When I was a kid I used to sneak into people’s coat closets when visiting with my parents, hoping to find a Narnia world on the other side. I would huddle in the dark, beneath winter coats, imagining an older world long gone as I hid among musty wool. If I sat long enough would I be transported there?
Now, as a children’s book author and writer of fantasy, I get to step through doors into other worlds. The easy part is stepping into that new world. The hard part is creating a world, characters, and story from a child’s point of view. How to get into that view? By finding my childlike wonder again.
Do you remember what filled you with wonder as a kid?
I do. I walked along rock walls under the stars when the world was asleep. I climbed trees and sang songs to the woods. I swam all day becoming as brown and leathery as an armadillo. I hid away in rose bush caves to write – all the while believing that magic existed, and every day held little miracles.
But what evokes childlike wonder now as a grownup? And as adults writing for children, can we even recapture that?
Regaining a childlike sense of wonder isn’t about returning to a childlike state, it’s about letting yourself be awed by the little things in your grownup life. Our mundane responsibilities can often dull our wonder, but just because every day is filled with little things it doesn’t mean they aren’t miraculous.
However, keeping our childlike wonder can be difficult when grownup duties mount. In order to do my job well as a children’s author, I often need to rekindle and sustain my kid wonder. But how?
11 ways to evoke childlike wonder:
- Re-visit pictures of ourselves as kids. Search through specific memories. Journal in our voice from that moment. What were we excited about? What did we most desire? What made us sad?
- Did you write diaries as a child or teen? Re-read them to inspire that voice of youth in your own writing.
- Look at the world from an unfamiliar perspective. Make a snow angel. Hide in a closet. Climb a tree. Be pulled along in a little red wagon (if you can fit!). There are Big Wheels for grownups now. Try it!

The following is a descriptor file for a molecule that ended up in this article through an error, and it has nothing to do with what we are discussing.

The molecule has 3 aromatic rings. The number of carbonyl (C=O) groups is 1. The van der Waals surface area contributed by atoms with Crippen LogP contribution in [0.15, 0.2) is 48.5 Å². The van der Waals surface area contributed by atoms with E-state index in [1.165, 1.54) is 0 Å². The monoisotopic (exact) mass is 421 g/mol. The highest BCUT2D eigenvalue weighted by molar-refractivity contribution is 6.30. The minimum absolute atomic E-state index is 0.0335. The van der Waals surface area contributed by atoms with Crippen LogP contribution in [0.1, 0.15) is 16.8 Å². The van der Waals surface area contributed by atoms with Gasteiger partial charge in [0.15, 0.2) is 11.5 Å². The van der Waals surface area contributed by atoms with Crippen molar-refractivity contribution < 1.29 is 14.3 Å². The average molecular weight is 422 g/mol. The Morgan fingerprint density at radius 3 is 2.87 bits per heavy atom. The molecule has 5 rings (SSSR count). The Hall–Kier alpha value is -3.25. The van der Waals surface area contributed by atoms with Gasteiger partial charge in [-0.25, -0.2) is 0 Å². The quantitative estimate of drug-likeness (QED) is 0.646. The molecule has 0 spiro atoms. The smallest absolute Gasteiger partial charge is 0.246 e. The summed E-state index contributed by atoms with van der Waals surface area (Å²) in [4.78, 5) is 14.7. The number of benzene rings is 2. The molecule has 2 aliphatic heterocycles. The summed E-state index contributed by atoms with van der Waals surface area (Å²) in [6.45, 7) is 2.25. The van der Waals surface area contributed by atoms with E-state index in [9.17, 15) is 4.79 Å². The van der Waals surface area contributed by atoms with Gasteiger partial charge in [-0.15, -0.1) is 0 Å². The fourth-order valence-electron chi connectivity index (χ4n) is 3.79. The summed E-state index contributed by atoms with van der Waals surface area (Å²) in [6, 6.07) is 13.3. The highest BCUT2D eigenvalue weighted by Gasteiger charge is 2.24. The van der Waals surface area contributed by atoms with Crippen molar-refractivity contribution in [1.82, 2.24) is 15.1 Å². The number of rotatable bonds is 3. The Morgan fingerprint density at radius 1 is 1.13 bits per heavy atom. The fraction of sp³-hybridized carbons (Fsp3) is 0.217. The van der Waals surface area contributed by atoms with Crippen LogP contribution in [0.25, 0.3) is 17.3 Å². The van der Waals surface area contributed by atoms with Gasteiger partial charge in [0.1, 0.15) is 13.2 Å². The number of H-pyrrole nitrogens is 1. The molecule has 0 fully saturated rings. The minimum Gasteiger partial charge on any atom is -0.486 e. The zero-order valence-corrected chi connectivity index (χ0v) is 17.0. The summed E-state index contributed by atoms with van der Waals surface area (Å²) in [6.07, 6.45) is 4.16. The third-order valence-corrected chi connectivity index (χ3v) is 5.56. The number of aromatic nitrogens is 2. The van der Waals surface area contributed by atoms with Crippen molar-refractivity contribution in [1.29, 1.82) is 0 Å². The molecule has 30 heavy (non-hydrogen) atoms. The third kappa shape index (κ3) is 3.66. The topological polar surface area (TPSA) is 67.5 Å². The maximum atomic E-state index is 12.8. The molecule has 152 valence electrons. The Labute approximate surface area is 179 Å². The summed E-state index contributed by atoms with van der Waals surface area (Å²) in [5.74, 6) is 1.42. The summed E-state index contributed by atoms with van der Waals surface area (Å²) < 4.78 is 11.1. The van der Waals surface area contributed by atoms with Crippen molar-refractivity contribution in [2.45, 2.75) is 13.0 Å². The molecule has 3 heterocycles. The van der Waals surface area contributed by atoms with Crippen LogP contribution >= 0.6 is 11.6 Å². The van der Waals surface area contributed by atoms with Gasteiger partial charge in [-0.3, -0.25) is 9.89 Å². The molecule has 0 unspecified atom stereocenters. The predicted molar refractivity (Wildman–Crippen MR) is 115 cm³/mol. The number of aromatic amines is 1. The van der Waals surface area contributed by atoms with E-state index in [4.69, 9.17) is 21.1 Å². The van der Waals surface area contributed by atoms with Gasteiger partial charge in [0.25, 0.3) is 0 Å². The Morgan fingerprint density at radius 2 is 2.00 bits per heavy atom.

- Create a new bucket list with your kids or grandkids. What do they dream of doing that you could do together?
- Do your kids write stories? Read them to grasp a worldview through their own words. What do they notice? How do they feel?
- Revisit the age of your characters. Go back to that time in your life and draw a map of your neighborhood. Walk through it in your mind and journal about it. What do you see? How do you feel? How did you react to events there?
- Do a stand-up dramatic read-aloud of a scene in your story.
- Face a childhood fear (mine was going down in our creepy 200-year-old cellar where I was sure bodies were buried).
- Engage in child’s play with your kids. Hide-n-Seek, Tag. A favorite of my son and mine was battling sock wars to Irish music.
- Eavesdrop on kids at the mall or park. Take notes of their conversation.
- Visit those places you spent time at as a child. Walk in your childhood shoes again.
I did this last one not so long ago. I resurrected an old manuscript rich with one of my childhood settings. It prompted me to go back in time to the campground my parents owned and operated in New Hampshire. When I drove up, I was zapped back to the 1970s.
Suddenly, I was nine-years-old again. I swam in the pool, fished with my dad, romped through the woods, collected dead butterflies and shotgun shells, whizzed about on strap-on roller skates, played pinball machines, and spun 45 records on the jukebox.
Returning was an emotional gut punch. I could be a child again in that place of innocence but just as it resurrected joyous moments from childhood, it also brought back painful ones.
What did I take away from this trip for my writing?
- Vivid feelings of childhood – the good and the bad – to enrich my writing.
- Revisited my creative foundations and reinforced my yearning to write for kids.
- Fortified the connection from childhood to adulthood.
- That I can mend my past while forging my future from it.
- A renewed sense of childlike wonder, boxed up with a crooked bow and broken seams.
Most importantly, I remembered how awesome it was to be a kid again, to be lost in the moment. And that every day as a kid held magic. By renewing my own sense of childlike wonder, I could once again be lost in it while writing – and tap into the magic of the little things.
Have you ever thought of writing for children? And if you do write for children, how do you write from their point of view? Share your tips!
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Donna Galanti is the author of the paranormal suspense Element Trilogy and the children’s fantasy adventure Joshua and The Lightning Road series. She attended an English school housed in a magical castle, where her wild imagination was held back only by her itchy uniform (bowler hat and tie included!). There she fell in love with the worlds of C.S. Lewis and Roald Dahl, and wrote her first fantasy about Dodo birds, wizards, and a flying ship. She’s lived in other exotic locations, including Hawaii where she served as a U.S. Navy photographer. She lives with her family and two crazy cats in an old farmhouse, and dreams of returning one day to a castle.
Donna is a contributing editor for International Thriller Writers the Big Thrill magazine and blogs with other middle grade authors at Project Middle Grade Mayhem. She enjoys teaching at conferences on writing craft and marketing and presenting at elementary and middle schools. Visit her at www.elementtrilogy.com and www.donnagalanti.com.